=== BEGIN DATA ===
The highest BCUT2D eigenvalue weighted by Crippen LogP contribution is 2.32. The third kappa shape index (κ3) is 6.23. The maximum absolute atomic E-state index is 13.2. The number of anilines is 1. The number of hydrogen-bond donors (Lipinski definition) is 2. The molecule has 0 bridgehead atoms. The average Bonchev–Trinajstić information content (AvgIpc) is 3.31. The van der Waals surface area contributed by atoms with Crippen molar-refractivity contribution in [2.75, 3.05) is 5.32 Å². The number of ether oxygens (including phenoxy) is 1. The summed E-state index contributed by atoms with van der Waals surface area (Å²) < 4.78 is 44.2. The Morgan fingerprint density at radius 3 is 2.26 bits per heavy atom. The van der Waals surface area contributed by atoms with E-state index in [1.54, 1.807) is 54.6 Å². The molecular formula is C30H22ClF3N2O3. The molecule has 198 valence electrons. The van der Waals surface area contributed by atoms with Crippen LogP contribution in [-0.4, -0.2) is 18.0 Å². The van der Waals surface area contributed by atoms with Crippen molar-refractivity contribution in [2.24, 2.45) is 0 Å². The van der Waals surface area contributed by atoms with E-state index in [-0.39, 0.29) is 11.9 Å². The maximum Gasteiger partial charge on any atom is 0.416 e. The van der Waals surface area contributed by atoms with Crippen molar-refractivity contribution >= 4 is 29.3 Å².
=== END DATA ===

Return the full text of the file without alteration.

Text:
The highest BCUT2D eigenvalue weighted by Crippen LogP contribution is 2.32. The third kappa shape index (κ3) is 6.23. The maximum absolute atomic E-state index is 13.2. The number of anilines is 1. The number of hydrogen-bond donors (Lipinski definition) is 2. The molecule has 0 bridgehead atoms. The average Bonchev–Trinajstić information content (AvgIpc) is 3.31. The van der Waals surface area contributed by atoms with Crippen molar-refractivity contribution in [2.75, 3.05) is 5.32 Å². The number of ether oxygens (including phenoxy) is 1. The summed E-state index contributed by atoms with van der Waals surface area (Å²) < 4.78 is 44.2. The Morgan fingerprint density at radius 3 is 2.26 bits per heavy atom. The van der Waals surface area contributed by atoms with E-state index in [1.54, 1.807) is 54.6 Å². The molecular formula is C30H22ClF3N2O3. The molecule has 198 valence electrons. The van der Waals surface area contributed by atoms with Crippen LogP contribution in [-0.4, -0.2) is 18.0 Å². The van der Waals surface area contributed by atoms with Crippen molar-refractivity contribution in [2.24, 2.45) is 0 Å². The van der Waals surface area contributed by atoms with E-state index in [-0.39, 0.29) is 11.9 Å². The maximum Gasteiger partial charge on any atom is 0.416 e. The van der Waals surface area contributed by atoms with Crippen molar-refractivity contribution >= 4 is 29.3 Å².